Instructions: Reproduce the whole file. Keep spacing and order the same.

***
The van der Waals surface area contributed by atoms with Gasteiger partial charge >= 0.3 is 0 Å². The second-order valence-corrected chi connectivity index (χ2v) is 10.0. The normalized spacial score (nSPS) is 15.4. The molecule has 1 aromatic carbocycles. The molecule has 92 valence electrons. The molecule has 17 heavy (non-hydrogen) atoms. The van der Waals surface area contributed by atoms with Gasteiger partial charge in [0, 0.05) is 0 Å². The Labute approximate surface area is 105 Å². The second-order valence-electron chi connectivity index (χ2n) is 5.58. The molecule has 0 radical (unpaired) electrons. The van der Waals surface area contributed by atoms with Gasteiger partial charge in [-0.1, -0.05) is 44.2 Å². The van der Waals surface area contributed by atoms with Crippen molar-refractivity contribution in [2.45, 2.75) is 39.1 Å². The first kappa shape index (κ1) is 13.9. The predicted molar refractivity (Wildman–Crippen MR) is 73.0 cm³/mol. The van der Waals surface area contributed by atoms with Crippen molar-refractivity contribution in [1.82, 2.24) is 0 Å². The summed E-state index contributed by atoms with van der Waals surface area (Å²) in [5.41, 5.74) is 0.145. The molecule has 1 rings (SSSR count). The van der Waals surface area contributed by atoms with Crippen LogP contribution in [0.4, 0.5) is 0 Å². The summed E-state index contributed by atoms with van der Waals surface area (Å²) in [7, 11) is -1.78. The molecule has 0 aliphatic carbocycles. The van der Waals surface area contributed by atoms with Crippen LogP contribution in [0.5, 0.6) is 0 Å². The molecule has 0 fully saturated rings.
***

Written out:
The van der Waals surface area contributed by atoms with Gasteiger partial charge >= 0.3 is 0 Å². The second-order valence-corrected chi connectivity index (χ2v) is 10.0. The normalized spacial score (nSPS) is 15.4. The molecule has 1 aromatic carbocycles. The molecule has 92 valence electrons. The molecule has 17 heavy (non-hydrogen) atoms. The van der Waals surface area contributed by atoms with Gasteiger partial charge in [0, 0.05) is 0 Å². The Labute approximate surface area is 105 Å². The second-order valence-electron chi connectivity index (χ2n) is 5.58. The molecule has 0 radical (unpaired) electrons. The van der Waals surface area contributed by atoms with Gasteiger partial charge in [-0.1, -0.05) is 44.2 Å². The van der Waals surface area contributed by atoms with Crippen molar-refractivity contribution in [2.45, 2.75) is 39.1 Å². The first kappa shape index (κ1) is 13.9. The predicted molar refractivity (Wildman–Crippen MR) is 73.0 cm³/mol. The van der Waals surface area contributed by atoms with Crippen molar-refractivity contribution in [1.82, 2.24) is 0 Å². The summed E-state index contributed by atoms with van der Waals surface area (Å²) in [5.41, 5.74) is 0.145. The molecule has 1 rings (SSSR count). The van der Waals surface area contributed by atoms with Crippen LogP contribution in [0.4, 0.5) is 0 Å². The summed E-state index contributed by atoms with van der Waals surface area (Å²) in [7, 11) is -1.78. The molecule has 0 aliphatic carbocycles. The van der Waals surface area contributed by atoms with Crippen LogP contribution in [0.5, 0.6) is 0 Å². The molecule has 0 fully saturated rings.